May 20, 2016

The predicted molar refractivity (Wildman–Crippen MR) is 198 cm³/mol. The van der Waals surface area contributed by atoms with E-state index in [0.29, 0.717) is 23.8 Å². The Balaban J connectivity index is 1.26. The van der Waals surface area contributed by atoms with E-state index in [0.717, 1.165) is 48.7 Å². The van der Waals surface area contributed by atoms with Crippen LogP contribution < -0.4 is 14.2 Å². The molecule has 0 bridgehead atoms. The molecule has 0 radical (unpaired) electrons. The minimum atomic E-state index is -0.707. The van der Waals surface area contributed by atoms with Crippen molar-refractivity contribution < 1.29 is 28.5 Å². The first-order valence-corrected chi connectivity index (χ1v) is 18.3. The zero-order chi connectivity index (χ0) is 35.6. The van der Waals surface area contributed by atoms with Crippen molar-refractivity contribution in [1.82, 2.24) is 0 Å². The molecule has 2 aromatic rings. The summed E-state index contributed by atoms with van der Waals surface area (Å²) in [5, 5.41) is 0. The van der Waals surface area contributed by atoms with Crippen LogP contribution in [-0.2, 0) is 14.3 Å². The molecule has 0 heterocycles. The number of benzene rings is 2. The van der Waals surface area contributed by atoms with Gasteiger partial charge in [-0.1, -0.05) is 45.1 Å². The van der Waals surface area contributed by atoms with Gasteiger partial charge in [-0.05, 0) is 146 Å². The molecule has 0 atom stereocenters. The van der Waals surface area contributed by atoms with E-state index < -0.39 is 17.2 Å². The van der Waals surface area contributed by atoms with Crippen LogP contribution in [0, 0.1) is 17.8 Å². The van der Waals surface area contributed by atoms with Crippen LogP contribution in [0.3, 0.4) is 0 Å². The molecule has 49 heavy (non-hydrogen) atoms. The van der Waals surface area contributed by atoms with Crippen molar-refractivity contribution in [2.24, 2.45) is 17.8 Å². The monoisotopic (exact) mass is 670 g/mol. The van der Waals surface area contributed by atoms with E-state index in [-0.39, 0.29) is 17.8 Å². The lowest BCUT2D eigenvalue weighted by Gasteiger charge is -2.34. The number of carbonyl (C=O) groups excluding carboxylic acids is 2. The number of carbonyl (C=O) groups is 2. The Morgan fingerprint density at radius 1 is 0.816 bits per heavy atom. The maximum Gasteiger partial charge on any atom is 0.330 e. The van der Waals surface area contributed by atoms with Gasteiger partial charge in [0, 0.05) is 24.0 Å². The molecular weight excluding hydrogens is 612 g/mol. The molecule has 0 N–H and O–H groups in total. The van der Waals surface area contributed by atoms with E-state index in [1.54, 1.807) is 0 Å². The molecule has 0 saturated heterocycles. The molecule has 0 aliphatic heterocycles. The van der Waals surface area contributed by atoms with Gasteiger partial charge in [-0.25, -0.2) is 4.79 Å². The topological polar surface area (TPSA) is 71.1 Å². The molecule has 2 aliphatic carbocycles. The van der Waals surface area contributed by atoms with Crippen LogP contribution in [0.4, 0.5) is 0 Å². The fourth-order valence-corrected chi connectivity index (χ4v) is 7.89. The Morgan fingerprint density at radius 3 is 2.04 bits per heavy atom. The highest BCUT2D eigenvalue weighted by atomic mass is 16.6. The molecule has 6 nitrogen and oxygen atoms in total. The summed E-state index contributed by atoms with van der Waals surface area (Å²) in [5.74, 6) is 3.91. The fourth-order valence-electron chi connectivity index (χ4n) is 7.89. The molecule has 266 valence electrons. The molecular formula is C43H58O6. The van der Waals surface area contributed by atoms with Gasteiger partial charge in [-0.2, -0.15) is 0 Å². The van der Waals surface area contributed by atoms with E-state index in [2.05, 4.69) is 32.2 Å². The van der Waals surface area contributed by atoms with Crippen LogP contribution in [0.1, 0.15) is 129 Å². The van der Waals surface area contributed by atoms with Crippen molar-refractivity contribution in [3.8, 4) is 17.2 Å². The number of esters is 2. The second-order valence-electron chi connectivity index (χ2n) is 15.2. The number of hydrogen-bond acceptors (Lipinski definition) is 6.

In the context of European integration, the growing unimportance of national borders is currently being discussed in the social sciences. Approaching the discussion empirically, this article analyzes trans-border regional newspaper reporting in German border regions. To what extent are events in a neighboring country covered by local newspapers issued in towns situated close to the respective border as compared to events within Germany? The frequency of appearance of city names is measured, controlled against their size and distance from the place of publication of the newspaper. It is shown that events on the German side of the border are covered far more frequently than events in neighboring countries. Among neighboring countries, events in Luxembourg and Austria get most coverage, while events in Belgium receive the least attention. To explain these differences, three hypotheses are tested. Findings show that the intensity of economic exchange and the duration of EU-membership have no effect. However, the mutual language competences, measured as the likelihood of a German from the border region and a neighboring foreigner being able to communicate in one of the respective mother tongues, partly explain the differences in coverage of events beyond the border.